My Indian editor, Nandita Agarwal, coined a fantastic phrase—she said the novel was about the “Indian apartheid.” She was referring to this unfortunate attitude that middle-class Indians have toward domestic help that allows them to not see and to marginalize the people who sweat and work in their homes. And at each book reading we talk about this and I ask the inevitable question: what is the American apartheid—what biases, prejudices do we suffer from, what are the areas of our society that we refuse to face? And almost always, people tell personal stories or talk about the aftermath of Hurricane Katrina and how that exposed unpleasant truths about our own culture in America.

You now live in the United States. Does that help or hurt when you’re writing about India?

I think for the most part it’s helpful. I mean, you have the inevitable worries about being accurate, getting the details right. I usually solve that by staying away from what’s current and immediate—you know, what the latest movies are, what the big hit songs are—and writing about things that are more timeless. Like the spirit and resiliency of Bombayites. Like the Arabian sea—which is as polluted and gray and beautiful as ever. Like those fabulous Bombay skies at dusk.

But I think the distance also helps me gain a certain critical perspective that’s essential for good writing. It makes it possible to be more truthful in my writing, to speak some harsh truths. And being an immigrant in
America, always having this outsider–insider thing going on, is such great training for being a writer. Because that’s what writers are—outsiders wanting to get on the inside and insiders longing to burst out.

What are you working on now? 

I’m writing a novel, my first book set in the United States. It’s a story about immigration, what it means to be an outsider–insider, to belong to several worlds all at the same time.
Questions for Discussion

1. At the end of The Space Between Us, Sera has a tough choice to make. Can you envision a scenario where she could’ve made a different choice? What would it have taken for her to have made a different choice? And what would be the consequences of that choice?

2. The novel deals with a relationship that, despite all the good will in the world, is ultimately based on the exploitation of one human being by another. Has this novel caused you to look at any situations in your own life where you may be benefiting from the labor or poverty of another?

3. Remarking on the fact that Bhima is not allowed to sit on the furniture in Sera Dubash’s home, or drink from the same glass, it could be said that the novel is about a kind of “Indian Apartheid.” Do you think that’s putting it too strongly? If not, can you identify any parallels in contemporary America?

4. The novel tracks the lives of two women. Trace some of the ways in which their lives resemble each other’s. What are the points of departure?

5. Neither Sera nor Bhima end up with happy, successful marriages. Why? Trace the factors that cause each marriage to fail. And for all its failings, which woman has the better marriage?

6. Sera’s mother-in-law, Banu, makes life miserable for the young Sera. Is Banu the kind of mother-in-law that many American women can identify with? Examine the ways in which she is or isn’t the typical in-law.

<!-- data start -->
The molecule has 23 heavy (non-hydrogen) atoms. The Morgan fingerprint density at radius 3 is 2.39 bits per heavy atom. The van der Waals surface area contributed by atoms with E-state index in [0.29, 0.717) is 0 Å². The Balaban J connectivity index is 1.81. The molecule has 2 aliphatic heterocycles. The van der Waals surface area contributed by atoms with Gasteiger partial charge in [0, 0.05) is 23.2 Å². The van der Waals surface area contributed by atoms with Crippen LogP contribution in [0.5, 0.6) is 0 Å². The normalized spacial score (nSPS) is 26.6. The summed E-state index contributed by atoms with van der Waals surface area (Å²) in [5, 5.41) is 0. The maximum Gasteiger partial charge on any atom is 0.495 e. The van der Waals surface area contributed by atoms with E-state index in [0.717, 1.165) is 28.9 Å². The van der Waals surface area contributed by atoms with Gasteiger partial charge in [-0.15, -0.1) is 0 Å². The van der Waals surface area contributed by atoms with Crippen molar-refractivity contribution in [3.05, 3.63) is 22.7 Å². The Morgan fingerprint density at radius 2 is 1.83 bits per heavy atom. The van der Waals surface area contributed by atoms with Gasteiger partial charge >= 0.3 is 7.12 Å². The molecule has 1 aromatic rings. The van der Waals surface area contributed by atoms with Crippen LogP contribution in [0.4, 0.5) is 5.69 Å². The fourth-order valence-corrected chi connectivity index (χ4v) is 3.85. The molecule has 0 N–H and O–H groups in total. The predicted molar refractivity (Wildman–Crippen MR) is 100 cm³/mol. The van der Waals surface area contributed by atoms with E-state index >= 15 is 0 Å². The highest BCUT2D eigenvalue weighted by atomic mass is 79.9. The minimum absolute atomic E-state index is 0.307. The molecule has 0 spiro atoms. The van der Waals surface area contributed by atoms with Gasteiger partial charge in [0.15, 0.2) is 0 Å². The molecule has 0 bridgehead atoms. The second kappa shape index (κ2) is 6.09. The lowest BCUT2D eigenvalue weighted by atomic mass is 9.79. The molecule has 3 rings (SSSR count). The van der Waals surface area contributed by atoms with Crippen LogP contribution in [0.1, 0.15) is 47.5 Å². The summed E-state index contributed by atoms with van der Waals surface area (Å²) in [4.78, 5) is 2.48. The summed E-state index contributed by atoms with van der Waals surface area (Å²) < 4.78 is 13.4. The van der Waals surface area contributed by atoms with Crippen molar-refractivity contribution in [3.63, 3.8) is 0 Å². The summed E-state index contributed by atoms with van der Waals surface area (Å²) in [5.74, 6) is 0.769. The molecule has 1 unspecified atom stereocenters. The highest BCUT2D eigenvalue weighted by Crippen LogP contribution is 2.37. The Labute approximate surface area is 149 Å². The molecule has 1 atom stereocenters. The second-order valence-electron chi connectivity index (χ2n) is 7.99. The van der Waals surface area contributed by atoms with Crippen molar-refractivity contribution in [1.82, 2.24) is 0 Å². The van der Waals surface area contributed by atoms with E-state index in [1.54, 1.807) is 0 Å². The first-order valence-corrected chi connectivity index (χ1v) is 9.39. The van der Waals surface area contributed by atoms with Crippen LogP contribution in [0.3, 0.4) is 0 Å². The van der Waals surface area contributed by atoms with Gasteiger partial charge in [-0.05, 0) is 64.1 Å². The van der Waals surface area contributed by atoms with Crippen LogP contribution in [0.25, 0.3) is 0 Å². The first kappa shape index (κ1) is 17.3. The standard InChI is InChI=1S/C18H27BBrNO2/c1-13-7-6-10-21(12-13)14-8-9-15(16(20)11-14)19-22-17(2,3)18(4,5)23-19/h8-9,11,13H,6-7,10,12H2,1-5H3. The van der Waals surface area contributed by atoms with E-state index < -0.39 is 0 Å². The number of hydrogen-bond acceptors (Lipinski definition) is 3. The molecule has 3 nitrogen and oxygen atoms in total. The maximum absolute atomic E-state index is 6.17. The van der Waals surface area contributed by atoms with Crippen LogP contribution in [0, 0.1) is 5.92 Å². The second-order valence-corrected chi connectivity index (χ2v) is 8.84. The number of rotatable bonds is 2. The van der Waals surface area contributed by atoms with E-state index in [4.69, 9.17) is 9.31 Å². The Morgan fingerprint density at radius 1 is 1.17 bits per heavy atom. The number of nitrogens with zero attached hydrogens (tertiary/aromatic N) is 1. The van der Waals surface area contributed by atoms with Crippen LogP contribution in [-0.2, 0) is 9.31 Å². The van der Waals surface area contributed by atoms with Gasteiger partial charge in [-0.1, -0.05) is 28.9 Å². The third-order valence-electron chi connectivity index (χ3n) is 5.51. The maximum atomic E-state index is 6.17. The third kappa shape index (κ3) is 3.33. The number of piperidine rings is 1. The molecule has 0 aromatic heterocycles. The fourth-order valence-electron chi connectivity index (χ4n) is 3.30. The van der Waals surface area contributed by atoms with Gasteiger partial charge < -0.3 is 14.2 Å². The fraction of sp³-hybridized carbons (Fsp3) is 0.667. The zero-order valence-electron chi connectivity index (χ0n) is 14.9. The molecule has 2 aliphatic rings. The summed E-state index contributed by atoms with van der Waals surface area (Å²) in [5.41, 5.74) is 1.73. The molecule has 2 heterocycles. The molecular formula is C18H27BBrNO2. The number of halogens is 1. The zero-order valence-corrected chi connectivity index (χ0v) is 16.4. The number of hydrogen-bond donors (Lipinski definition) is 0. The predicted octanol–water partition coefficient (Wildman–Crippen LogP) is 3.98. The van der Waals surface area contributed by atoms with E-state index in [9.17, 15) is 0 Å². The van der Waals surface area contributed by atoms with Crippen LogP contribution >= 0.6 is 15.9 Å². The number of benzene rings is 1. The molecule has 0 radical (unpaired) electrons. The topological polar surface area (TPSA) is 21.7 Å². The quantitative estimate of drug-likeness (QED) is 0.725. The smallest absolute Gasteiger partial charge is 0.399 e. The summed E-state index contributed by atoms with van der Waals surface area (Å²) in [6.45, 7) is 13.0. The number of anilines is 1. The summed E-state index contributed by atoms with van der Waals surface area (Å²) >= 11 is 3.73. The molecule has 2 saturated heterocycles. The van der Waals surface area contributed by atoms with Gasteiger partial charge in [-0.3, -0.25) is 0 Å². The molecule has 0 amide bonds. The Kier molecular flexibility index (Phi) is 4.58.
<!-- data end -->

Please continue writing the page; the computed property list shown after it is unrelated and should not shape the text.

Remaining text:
7. The Afghani balloonwalla is a minor but pivotal character in the novel. What is his role? What does he symbolize or represent?

8. The novel is told from the points of view of the two women, Bhima and Sera. Should it have included more points of view? For instance, should Viraf have had his own “voice”?

9. How do you read the ending of the book? Is it a hopeful ending? Do you think the ending is justified, given what awaits Bhima the next day?

10. What is your opinion about Sera, especially given the choice she makes in the end. Is she a sympathetic character? Or is she part of the problem?

11. This is a novel about the intersection of class and gender. Can you think of ways in which gender bonds the two women and ways in which class divides them?

12. Is Gopal justified in being furious at Bhima for having signed the contract that the accountant puts before her during the cab ride to the hospital? Would the family’s fate have been different if she hadn’t signed that paper?

13. Two characters who help Bhima — Hyder, the boy in the hospital and the Afghani balloon seller, both happen to be Muslims. Why? What does the novel say about the issues of religious and communal divisions in India?

14. What does this novel say about the importance of education? Think of some examples where the lack of education hurts a character and conversely, instances of where having an education benefits someone.

15. In some ways, the city of Bombay is a character in the novel. What are your impressions of Bombay after having read this novel? Does the author portray the city with affection or disdain?

16. What societal changes and/or personal choices would need to be different in order for us to envision the possibility of someone like Bhima having a better life?

17. The author has said that although the plot of The Space Between Us is a work of fiction, the character of Bhima is based on a woman who used to work in her home when the writer was a teenager. Is there any person in your own life who has inspired you enough to want to write a book about them? What is it about that person that had a deep impact on you?